There may some attributes of the deal that makes it attractive relative to GSE CRT, however. Given the seasoning and low WAC, the pool should offer better convexity than newly issued GSE CRT bonds. Chase serviced loans with comparable WACs, seasoning and loan sizes have had choppy but by and large very slow prepayments. The level of prepay volatility is a function of a small sample of loans to observe (Exhibit 2).
Trying to bookend the compensation investors should receive for the additional credit and liquidity risk somewhat offset by the credit and convexity positives, the bonds would look attractive at 40-60 bp wider than comparable CRT risk with incremental spread compensation potentially being less at the top of the capital structure.
Exhibit 2: Prepay performance on lookalike loans
A call on regulation
While regulators seem inclined to give capital relief, the transaction has a unique call feature that reduces transaction risk. The addition of the issuer call is in direct response to Chase’s ill-fated 2016 portfolio risk transfer deals, CHASE 2016-1 and 2016-2. In these deals, Chase deposited the loans to a trust, sold off a 0%-to-10% subordinate slice and retained the ‘AAA’ portion of the capital structure. They were the only deals backed by RMBS collateral to be issued under the FDIC Safe Harbor rule, which affords third-party investors similar protections as bankruptcy remoteness on secured financings where there is no true sale.
The stated goal of the ill-fated deals was to reduce the risk weighting on the retained interests from 50% to 20%, which is the risk weighting floor for structured products. In 2017, the OCC disallowed the regulatory capital treatment based on the fact that Chase controlled the loans as servicer and maintained significant economic interests in the transaction. The OCC’s conclusion may remind some of Hotel.com’s slogan, “Well thanks Captain Obvious” as the impetus for the Safe Harbor transaction was for Chase to retain the servicing and ‘AAA’ liabilities.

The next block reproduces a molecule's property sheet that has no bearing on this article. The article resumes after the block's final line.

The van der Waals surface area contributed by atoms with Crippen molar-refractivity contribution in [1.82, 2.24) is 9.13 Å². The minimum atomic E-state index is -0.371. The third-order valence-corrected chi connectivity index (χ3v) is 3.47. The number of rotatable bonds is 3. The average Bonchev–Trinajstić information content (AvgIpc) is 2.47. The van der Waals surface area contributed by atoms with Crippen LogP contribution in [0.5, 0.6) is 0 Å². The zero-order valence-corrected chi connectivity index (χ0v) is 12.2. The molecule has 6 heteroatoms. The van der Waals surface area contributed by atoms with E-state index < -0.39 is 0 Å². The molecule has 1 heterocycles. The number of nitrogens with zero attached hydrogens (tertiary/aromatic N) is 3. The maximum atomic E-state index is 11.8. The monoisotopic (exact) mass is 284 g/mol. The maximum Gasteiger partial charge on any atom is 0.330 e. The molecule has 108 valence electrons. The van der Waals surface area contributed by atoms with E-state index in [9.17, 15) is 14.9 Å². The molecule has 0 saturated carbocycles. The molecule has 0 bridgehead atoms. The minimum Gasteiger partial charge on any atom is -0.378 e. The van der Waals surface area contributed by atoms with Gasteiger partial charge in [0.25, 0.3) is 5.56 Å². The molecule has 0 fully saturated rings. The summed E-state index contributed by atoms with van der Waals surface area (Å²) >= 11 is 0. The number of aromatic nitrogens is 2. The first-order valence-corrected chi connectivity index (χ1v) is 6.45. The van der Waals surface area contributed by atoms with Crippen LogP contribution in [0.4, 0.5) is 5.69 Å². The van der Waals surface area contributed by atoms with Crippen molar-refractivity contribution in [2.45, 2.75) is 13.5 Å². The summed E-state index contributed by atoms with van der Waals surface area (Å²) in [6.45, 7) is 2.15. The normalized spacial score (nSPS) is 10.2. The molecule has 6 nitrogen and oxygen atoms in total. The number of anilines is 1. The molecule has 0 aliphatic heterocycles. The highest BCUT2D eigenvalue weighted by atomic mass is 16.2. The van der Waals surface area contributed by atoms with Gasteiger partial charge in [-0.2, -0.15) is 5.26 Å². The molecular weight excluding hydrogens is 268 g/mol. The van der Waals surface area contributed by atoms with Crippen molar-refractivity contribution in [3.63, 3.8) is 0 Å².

According to a recent Mayer Brown blog post, synthetic securitizations may provide a clearer path to risk-based capital relief. There are likely other tailwinds to a better outcome for Chase this time around. The recent Treasury plan for GSE reform made explicit mention of the use of portfolio risk transfer to level the playing field between banks and the GSEs. Additionally, changes at the top of the house at the OCC may look more favorably on the new deal as Joseph Otting, a Trump appointee has replaced Obama era comptroller Thomas Curry. Additionally, since the structure is fundamentally similar to those used by the GSEs and CRT has been widely held as a key to the overall de-risking of the GSEs, it would seem that a private institution engaging in a similar form or risk transfer should get the same credit.
And while the current deal is small, the 0%-to-8% slice on the reference pool representing just over a $60 million investment, it may prove to be the next little big thing. If the deal is blessed by bank regulators it likely paves the way for other institutions to be second and third movers, opening a new flow of residential mortgage credit for a broader audience of investors.